Drink of the Day — The Daisy


Rosie Schaap recently wrote about the daisy for the New York Times. I like the New York Times and I am sure that Rosie is a lovely person, but her attempt to connect with the historical drink known as the daisy was a failure in two ways. Firstly, daisies were always strained and never served in ice. Secondly, her assertion that a daisy is “essentially a sour enhanced by some agent of effervescence” is simply not supported by the historical sources. Yes, the daisy is a fancy sour, but it is a gloss in the mind of modern readers to assume carbonation is essential. There are many pre-1920 daisy recipes that contain no carbonation at all. Many do contain carbonation. But, one should understand that using squirts or splashes of carbonated water, especially to dissolve sugar with, was simply the state of affairs for mixing drinks in the the late 1800’s. I have seen plenty of recipes from that time that add squirts of soda water to their punches, sours, and even Manhattan Cocktails. Would anyone half-way awake to the traditions of American mixology read a couple of recipes for the Manhattan Cocktail from 1890 that contained squirts of soda water and come to the conclusion that the essence of the Manhattan is that of a Whiskey Cocktail “enhanced by some agent of effervescence”? I should hope not!

Here is what the historical sources actually say about the daisy.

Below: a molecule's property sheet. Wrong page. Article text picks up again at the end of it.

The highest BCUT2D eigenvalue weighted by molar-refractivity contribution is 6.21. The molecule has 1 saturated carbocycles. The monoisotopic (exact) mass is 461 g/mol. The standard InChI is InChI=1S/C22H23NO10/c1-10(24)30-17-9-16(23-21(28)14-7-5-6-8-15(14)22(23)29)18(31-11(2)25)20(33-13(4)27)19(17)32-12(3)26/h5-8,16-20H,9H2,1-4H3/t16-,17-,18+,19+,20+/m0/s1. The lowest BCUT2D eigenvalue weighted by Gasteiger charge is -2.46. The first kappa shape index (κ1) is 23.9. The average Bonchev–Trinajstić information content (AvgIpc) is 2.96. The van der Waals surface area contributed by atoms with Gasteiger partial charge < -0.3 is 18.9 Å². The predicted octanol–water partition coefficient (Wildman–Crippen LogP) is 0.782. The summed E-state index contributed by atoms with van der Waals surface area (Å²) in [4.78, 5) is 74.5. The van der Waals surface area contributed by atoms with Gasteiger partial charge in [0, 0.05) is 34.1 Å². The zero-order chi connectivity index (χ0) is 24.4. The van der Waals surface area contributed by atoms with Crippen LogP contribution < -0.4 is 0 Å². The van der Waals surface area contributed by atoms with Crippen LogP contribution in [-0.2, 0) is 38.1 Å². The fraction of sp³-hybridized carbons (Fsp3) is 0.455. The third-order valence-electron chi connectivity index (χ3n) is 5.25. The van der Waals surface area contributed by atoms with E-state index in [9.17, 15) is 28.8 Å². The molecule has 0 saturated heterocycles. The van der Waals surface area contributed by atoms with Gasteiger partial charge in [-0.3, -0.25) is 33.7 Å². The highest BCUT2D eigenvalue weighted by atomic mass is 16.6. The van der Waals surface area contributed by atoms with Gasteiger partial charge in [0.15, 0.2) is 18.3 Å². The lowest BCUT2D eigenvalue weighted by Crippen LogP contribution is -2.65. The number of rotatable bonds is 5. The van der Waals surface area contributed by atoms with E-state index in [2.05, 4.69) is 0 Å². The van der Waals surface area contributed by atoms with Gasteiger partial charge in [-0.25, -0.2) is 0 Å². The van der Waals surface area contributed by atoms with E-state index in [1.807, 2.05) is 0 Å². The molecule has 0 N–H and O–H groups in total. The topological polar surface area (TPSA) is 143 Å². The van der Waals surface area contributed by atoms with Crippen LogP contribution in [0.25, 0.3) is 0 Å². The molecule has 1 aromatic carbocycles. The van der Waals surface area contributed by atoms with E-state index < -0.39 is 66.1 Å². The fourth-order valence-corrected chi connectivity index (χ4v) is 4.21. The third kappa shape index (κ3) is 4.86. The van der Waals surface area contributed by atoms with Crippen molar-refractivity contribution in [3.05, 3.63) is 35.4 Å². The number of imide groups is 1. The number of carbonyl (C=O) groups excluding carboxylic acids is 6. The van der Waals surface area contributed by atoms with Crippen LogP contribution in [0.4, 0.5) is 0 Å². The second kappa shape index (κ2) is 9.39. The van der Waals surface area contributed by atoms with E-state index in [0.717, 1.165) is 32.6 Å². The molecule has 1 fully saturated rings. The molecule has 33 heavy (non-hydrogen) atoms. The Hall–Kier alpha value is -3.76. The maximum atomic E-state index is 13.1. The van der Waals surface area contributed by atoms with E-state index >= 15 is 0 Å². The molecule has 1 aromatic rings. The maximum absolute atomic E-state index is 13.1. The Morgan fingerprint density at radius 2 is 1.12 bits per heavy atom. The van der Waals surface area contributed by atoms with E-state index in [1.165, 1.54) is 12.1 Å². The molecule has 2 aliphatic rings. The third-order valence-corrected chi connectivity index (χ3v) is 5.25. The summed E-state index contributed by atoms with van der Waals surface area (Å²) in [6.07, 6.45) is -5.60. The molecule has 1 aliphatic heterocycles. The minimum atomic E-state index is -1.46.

Daisy01

Notice above that the essential difference between Harry Johnson’s sours and his daisies is that his daisies are fancy by way of a modifying liqueur. Notice that both contain just enough carbonated water to dissolve sugar with. Using carbonated water to dissolve sugar with in making any type of drink was fairly common practice at the time — even faddish. The use of a little carbonated water in the daisy above should not be considered in any way definitive to the nature of this drink. Though Johnson’s daisies seem to be earliest published recipes for this type of drink, he was not the only one that made daisies as liqueur-modified sours.

Daisy02

Notice that William Schmidt explicitly states the irreducible nature of the daisy. In his opinion (and that of this book), adding liqueur to whatever your basic sour is creates a daisy. In the late 1800’s, it was very common to dissolve the sugar in any type of drink with carbonated water. The squirts of carbonated water listed in Johnson’s Jamaica Rum Sour on the previous page and Schmidt’s regular Whiskey Sour above are not at all unusual during that period.

Two of the above daisies add carbonated water after straining, but the indicated glassware (3 fl-oz. large cocktail goblet or the small 3 fl-oz. tumbler) of the era would only allow a small amount of fizzy water. By the time of Crockett’s daisy, the fad of using carbonated water in everything had passed, and he uses flat water with which to dissolve the sugar.

As can be seen below, added liquid water (of any type) as a listed recipe ingredient is not central to the identity of the traditional daisy!

Daisy03

Back his Rum Daisy above, Crockett suggests either lime juice or lemon juice. He also indicates either Curaçao liqueur or Chartreuse liqueur. If one were to follow his recipe using lime juice and Curaçao liqueur (each the first-mentioned of the options), and to base the drink on Tequila mezcal instead of rum, the drink would essentially be a well-known drink called the Margarita – which means ‘daisy’ in Spanish!

Here are some of the ways I like my daisies.

Daisy03

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